Setting up an English Camp with a local school was like summer camp on crack.  Pat DA, if you’re reading, you would be proud.  The entire exercise was built to give us an opportunity to create something out of nothing.  Get consent.  Use no money.  Make an impact.  The camp lasted a few hours and was divided into two stations, one run by the ladies and the other by the lads.  Half of the time, students were indoors learning about American culture and the other half was dedicated to outdoor activities focusing on team building games using English.  It turned out pretty well and the students seemed to respond to it pretty well.

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Before trainees become volunteers, we have the opportunity to visit an existing volunteer to get a better idea of the life we would be living once we got to our permanent site.  I was fortunate enough to visit a most beautiful site in Pacitan, a small surf town enclosed by a region of thick mountainous forests that makes transportation in and out of the city a complete nightmare.  Another trainee and I boarded a travel (essentially a mini-van taxi) and headed off for the 8-9 hour journey.  Road conditions were sketchy.  Big trucks and motorcycles were aggressive.  I was completely convinced I was going to die engulfed in a fiery hellfire of twisted metal.   Luckily, our driver was a ninja in disguise and somehow managed to safely transport us to our destination.

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Here’s something you might have not known about me: I’ve always been curious about what it’s like to work in a restaurant.  Heck, I’ll do anything.  Have me wash dishes till my hands turn white.  Cook until I lack eyebrows.  Serve food to whiney customers.  Whatever it is, I’ll try it.  Call me crazy but when shit hits the fan, I enjoy the chaos…so long as my job is simple.  Never in my wildest dreams did I think that it was possible during my service here in Indonesia but this job has a habit of surprising you.  I had such an opportunity preparing for an Indonesian wedding with my host family.  Weddings here are usually prepared by the family and take place within the village of residence.  In anticipation, the family begins to prepare for the event almost a month in advance by cooking and baking to accommodate the masses of guests.  A day before the event, all the men of the community convened to set up the infrastructure of the event including a structure built to provide rain cover, a karaoke stage built with wooden planks, and decorations.  Meanwhile, the women continued to cook.  Fresh coffee was brewed and the entire family slaved through the night without sleep to finish preparing.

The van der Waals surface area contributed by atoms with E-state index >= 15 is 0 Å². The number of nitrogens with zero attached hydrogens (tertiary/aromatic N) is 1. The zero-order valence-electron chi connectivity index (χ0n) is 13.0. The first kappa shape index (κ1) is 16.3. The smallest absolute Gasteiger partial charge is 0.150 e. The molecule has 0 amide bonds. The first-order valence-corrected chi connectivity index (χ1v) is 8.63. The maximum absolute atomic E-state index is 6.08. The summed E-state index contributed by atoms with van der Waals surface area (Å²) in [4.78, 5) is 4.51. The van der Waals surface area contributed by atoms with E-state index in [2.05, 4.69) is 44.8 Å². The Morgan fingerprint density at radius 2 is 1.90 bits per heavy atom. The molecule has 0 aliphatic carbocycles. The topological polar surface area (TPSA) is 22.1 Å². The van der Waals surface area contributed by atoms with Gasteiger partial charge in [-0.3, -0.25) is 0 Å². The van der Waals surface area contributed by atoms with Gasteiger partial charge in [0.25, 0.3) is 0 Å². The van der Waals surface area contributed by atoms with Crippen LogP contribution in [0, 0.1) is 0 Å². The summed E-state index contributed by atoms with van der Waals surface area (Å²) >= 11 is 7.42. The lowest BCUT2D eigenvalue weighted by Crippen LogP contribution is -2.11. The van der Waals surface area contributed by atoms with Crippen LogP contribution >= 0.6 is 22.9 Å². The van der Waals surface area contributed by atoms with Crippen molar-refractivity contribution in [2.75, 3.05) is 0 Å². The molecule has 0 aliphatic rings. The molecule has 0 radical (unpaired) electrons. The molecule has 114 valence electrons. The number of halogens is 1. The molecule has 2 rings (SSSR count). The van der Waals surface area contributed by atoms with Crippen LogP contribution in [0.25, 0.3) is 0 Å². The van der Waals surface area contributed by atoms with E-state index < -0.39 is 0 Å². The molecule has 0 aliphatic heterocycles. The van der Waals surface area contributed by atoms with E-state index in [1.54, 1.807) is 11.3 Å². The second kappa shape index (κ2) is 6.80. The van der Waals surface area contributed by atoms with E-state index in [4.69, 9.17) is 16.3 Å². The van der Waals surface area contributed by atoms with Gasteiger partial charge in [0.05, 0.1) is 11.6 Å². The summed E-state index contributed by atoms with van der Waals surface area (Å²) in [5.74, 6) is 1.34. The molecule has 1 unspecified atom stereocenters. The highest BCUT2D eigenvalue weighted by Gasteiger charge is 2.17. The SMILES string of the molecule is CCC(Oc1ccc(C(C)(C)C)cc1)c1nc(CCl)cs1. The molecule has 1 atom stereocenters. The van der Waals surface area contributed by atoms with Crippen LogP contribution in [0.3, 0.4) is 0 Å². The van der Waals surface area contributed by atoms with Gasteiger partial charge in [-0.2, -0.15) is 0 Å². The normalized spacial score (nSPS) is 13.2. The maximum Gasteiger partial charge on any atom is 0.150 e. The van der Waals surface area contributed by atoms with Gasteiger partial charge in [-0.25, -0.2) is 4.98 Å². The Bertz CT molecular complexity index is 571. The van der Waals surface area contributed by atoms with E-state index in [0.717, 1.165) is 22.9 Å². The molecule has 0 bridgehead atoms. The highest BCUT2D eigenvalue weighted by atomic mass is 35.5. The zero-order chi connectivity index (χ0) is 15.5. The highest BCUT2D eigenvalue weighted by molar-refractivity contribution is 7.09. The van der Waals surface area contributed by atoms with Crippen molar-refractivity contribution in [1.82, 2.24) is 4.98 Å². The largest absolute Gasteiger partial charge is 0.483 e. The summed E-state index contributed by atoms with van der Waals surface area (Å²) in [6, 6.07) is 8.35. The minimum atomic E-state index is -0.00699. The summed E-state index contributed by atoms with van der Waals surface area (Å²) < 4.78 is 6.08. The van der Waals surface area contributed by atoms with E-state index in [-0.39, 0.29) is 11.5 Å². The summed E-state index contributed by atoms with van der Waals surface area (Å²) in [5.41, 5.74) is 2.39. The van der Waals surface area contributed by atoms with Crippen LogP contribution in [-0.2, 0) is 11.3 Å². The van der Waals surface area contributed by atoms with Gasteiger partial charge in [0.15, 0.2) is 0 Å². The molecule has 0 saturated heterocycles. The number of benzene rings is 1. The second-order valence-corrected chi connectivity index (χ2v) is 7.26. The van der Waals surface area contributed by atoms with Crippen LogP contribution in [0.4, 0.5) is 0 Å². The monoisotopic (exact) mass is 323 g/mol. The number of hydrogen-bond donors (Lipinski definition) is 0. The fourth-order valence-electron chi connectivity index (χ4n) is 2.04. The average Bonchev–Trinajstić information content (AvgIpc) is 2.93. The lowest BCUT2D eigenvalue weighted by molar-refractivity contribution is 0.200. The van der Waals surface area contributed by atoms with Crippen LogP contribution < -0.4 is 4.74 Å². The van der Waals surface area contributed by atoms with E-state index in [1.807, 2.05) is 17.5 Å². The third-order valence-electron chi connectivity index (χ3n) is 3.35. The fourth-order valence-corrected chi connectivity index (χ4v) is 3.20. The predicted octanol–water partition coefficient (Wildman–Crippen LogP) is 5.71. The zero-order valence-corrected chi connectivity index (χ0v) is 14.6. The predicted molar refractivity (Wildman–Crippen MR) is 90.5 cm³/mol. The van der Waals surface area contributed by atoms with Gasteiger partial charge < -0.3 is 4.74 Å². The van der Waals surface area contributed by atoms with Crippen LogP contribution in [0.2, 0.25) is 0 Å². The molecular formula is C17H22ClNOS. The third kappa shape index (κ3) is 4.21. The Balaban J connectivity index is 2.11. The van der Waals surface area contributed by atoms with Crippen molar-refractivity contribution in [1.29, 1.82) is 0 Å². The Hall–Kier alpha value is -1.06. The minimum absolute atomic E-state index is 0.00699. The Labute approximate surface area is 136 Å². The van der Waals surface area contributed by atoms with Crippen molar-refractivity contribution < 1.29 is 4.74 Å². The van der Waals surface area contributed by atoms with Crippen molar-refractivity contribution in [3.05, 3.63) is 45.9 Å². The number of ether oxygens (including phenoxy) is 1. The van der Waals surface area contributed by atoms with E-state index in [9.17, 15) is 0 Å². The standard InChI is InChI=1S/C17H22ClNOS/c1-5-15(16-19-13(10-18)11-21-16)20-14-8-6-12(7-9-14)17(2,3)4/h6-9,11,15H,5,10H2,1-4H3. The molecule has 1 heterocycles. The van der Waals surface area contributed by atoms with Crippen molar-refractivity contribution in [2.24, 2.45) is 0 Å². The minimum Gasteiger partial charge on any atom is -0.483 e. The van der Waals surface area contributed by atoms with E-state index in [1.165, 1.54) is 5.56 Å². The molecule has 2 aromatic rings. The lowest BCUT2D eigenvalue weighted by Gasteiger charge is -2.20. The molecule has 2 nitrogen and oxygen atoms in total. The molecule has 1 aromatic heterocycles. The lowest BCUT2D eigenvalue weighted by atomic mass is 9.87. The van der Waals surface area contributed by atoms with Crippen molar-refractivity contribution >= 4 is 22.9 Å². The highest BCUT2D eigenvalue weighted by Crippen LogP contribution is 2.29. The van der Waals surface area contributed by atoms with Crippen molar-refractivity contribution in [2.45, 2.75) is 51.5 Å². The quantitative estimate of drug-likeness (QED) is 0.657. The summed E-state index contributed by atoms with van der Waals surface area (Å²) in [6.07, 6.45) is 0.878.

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Indonesian weddings are truly an experience.  Guests funnel in and out staying for no longer then 30 minutes and the wedding party itself starts early in the morning and lasts all day until early morning of the next.  Food is continually served and there is no actual progression of events.  People just hang out in nice clothes, eat food, take pictures, and listen to live music.  The newlyweds greet guests and stay in a special display built for them to take pictures.  Eager as most PCT’s are, we opted to work as food servers for the wedding party in the evening.  You can imagine how pleasantly surprised our families and guests were to have foreigners at their service.  Bucket list item #43 accomplished.

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Soccer. I can never quite figure out sports and why people like them so much.  I’m usually the guy who blankly stares at the game, nursing a beer, while others are freaking out about the score.  I just don’t get how people can get so riled up or be able to make so many predictions about trades, ratios, etc.  Don’t even get me started on the Facebook feuds that swarm through the statuses and comments of our fair digital community.  It just seems so petty.  I do enjoy live sporting events though.  Indonesians love soccer.  It’s the standard here and you see people play it everywhere.  It almost makes me feel uncultured to be American, and thus disconnected from this international following for soccer.  Going to my first soccer game inIndonesia, you could say, made up for some of that.  Arema vs. Mitra.  Fans piled in and even with more expensive tickets we couldn’t manage seats.  But who cares?  We had rowdy fans, fight-prone soccer players, fireworks lit in the stands, and…OMG!!…legally ambiguous energy drinks conveniently sold in chilled plastic baggies.  Strangely, I feel at home here.

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I have this obsession.  It’s really quite mild but occasionally it gets me into trouble.  I like hiking and I do it everywhere I go.  I like the silence that grows as you venture further or higher away from civilization.  I like the feeling that you get when you make it to the top and look behind you to see what you’ve accomplished.  I like that numb/sore feeling in the legs you get when you’re at the bottom, exhausted.  Every once in a while, however, the hike will get the best of you.  The last time that happened, it was on Mt.Fuji and I nearly froze to death were it not for my hike mates that woke me up after I blacked out and the friendly group of French hikers that agreed to keep me warm with their body heat after I failed to prepare proper clothing and bring enough food and water.  I was stupid and I assumed I wouldn’t be that stupid again.  Guess not. HikingMt.Panderman was fun and exciting.  The view was unbeatable and I felt above the clouds but two volunteers and I went off the beaten path and got lost.  We ended up near the summit but faced a final uphill climb that seemed doable from where we were standing.